County Location mi[2] km Destinations Notes
Muskegon
Oceana
Newaygo
Holton Townshipa –
Greenwood Townshipb –
Dayton Townshipc –
Sheridan Townshipc
0.000 0.000 M‑120 – Muskegon, Hesperia
B-86 – Montague
Western terminus is at county tri-point; roadway continues west as B-86 along Muskegon–Oceana county line
Newaygo Newaygo 15.025 24.180 M‑37 north – Baldwin Northern end of M-37 concurrency through town
16.673 26.833 M‑37 south – Grand Rapids Southern end of M-37 concurrency
Montcalm Howard City 31.492 50.681 US 131 / M‑46 – Grand Rapids, Cadillac, Saginaw Exit 118 on US 131/M-46
1.000 mi = 1.609 km; 1.000 km = 0.621 mi
aMuskegon County • bOceana County • cNewaygo County

See also[edit]

References[edit]

  1. ^ a b c Michigan State Highway Department (December 1, 1926). Official Highway Condition Map (Map). Scale not given. Lansing: Michigan State Highway Department. OCLC 79754957. 
  2. ^ a b Michigan Department of Transportation & Michigan Center for Shared Solutions and Technology Partnerships (2009). MDOT Physical Reference Finder Application (Map). Michigan Department of Transportation. Retrieved February 18, 2011. 
  3. ^ Michigan Department of Transportation (2010). Official Department of Transportation Map (Map). 1 in≈15 mi / 1 cm≈9 km. Lansing: Michigan Department of Transportation. OCLC 639960603. 
  4. ^ Google (February 18, 2011). "Overview Map of M-82" (Map). Google Maps. Google. Retrieved February 18, 2011. 
  5. ^ Bureau of Transportation Planning (2008). "Traffic Monitoring Information System". Michigan Department of Transportation. Retrieved February 18, 2011. 
  6. ^ Michigan Department of Transportation (April 23, 2006). National Highway System, Michigan (PDF) (Map). Scale not given. Lansing: Michigan Department of Transportation. Retrieved October 7, 2008.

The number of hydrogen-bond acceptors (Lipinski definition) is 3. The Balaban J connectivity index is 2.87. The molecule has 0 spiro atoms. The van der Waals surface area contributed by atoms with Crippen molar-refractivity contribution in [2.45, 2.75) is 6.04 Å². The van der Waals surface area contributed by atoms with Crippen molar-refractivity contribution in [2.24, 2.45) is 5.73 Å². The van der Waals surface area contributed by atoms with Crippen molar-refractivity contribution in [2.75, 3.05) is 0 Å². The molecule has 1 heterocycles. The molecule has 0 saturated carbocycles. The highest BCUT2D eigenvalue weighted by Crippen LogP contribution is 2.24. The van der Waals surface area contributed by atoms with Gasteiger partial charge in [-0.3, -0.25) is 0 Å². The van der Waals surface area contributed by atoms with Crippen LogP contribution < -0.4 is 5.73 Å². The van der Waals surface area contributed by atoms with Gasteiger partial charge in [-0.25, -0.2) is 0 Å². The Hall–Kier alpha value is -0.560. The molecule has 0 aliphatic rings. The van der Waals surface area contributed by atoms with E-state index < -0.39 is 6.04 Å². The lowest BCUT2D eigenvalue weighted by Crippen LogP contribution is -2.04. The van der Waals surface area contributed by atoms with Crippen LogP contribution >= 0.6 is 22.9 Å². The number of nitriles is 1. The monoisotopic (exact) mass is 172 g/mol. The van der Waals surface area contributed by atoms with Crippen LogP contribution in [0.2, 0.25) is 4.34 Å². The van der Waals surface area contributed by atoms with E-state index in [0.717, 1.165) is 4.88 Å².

7. ^ Natzke, Stefan; Neathery, Mike & Adderly, Kevin (June 20, 2012). "What is the National Highway System?". National Highway System. Federal Highway Administration. Retrieved July 1, 2012. 
  8. ^ Michigan State Highway Department (July 1, 1919). State of Michigan: Upper Peninsula (Map). Scale not given. Lansing: Michigan State Highway Department. OCLC 15607244. 
  9. ^ Michigan State Highway Department (July 1, 1919). State of Michigan: Lower Peninsula (Map). Scale not given. Lansing: Michigan State Highway Department. OCLC 15607244. 
  10. ^ Michigan State Highway Department & Rand McNally (June 1, 1936). Official Michigan Highway Map (Map). Scale not given. Lansing: Michigan State Highway Department. §§ J8–J9. 
  11. ^ Michigan State Highway Department & Rand McNally (December 15, 1936). Official Michigan Highway Map (Map) (Winter ed.). Scale not given. Lansing: Michigan State Highway Department. §§ J8–J9. OCLC 317396365. 
  12. ^ Michigan State Highway Department & Rand McNally (May 1, 1938). Official Michigan Highway Map (Map) (Spring ed.). Scale not given. Lansing: Michigan State Highway Department. §§ J8–J9. 
  13. ^ Michigan State Highway Department & Rand McNally (December 1, 1938). Official Michigan Highway Map (Map) (Winter ed.). Scale not given. Lansing: Michigan State Highway Department. §§ J8–J9. 
  14. ^ Michigan State Highway Department (May 1, 1947). Official Highway Map (Map). Scale not given. Lansing: Michigan State Highway Department. § J8. OCLC 494733404. 
  15. ^ Michigan State Highway Department (April 15, 1948). Michigan Official Highway Map (Map). Scale not given. Lansing: Michigan State Highway Department. § J8. 
  16. ^ Michigan State Highway Department (1962). Official Highway Map (Map). Scale not given. Lansing: Michigan State Highway Department. § J8. OCLC 173191490. 
  17. ^ Michigan State Highway Department (1965). Official Highway Map (Map). Scale not given. Lansing: Michigan State Highway Department. § J8. 
  18. ^ Michigan Department of State Highways & H.M. Gousha (1969). Official Highway Map (Map). 1 in≈14.5 mi. Lansing: Michigan Department of State Highways. § J8. 
  19. ^ Michigan Department of State Highways (1970). Official Highway Map (Map). 1 in≈14.5 mi. Lansing: Michigan Department of State Highways. § J8. 
  20. ^ Michigan Department of State Highways (1973). Official Highway Map (Map). 1 in≈14.5 mi. Lansing: Michigan Department of State Highways. §§ J8–J9. OCLC 81679137. 
  21. ^ Michigan Department of State Highways and Transportation (1974). Official Transportation Map (Map). 1 in≈14.5 mi. Lansing: Michigan Department of State Highways and Transportation. §§ J8–J9. OCLC 83138602. 
  22. ^ Michigan Department of State Highways and Transportation (1978). Official Transportation Map (Map) (1978–79 ed.). 1 in≈14.5 mi / 1 in≈23 km. Lansing: Michigan Department of State Highways and Transportation. § J8. 

External links[edit]

Route map: Bing

  • M-82 at Michigan Highways
  • M-82 at Michigan Highway Ends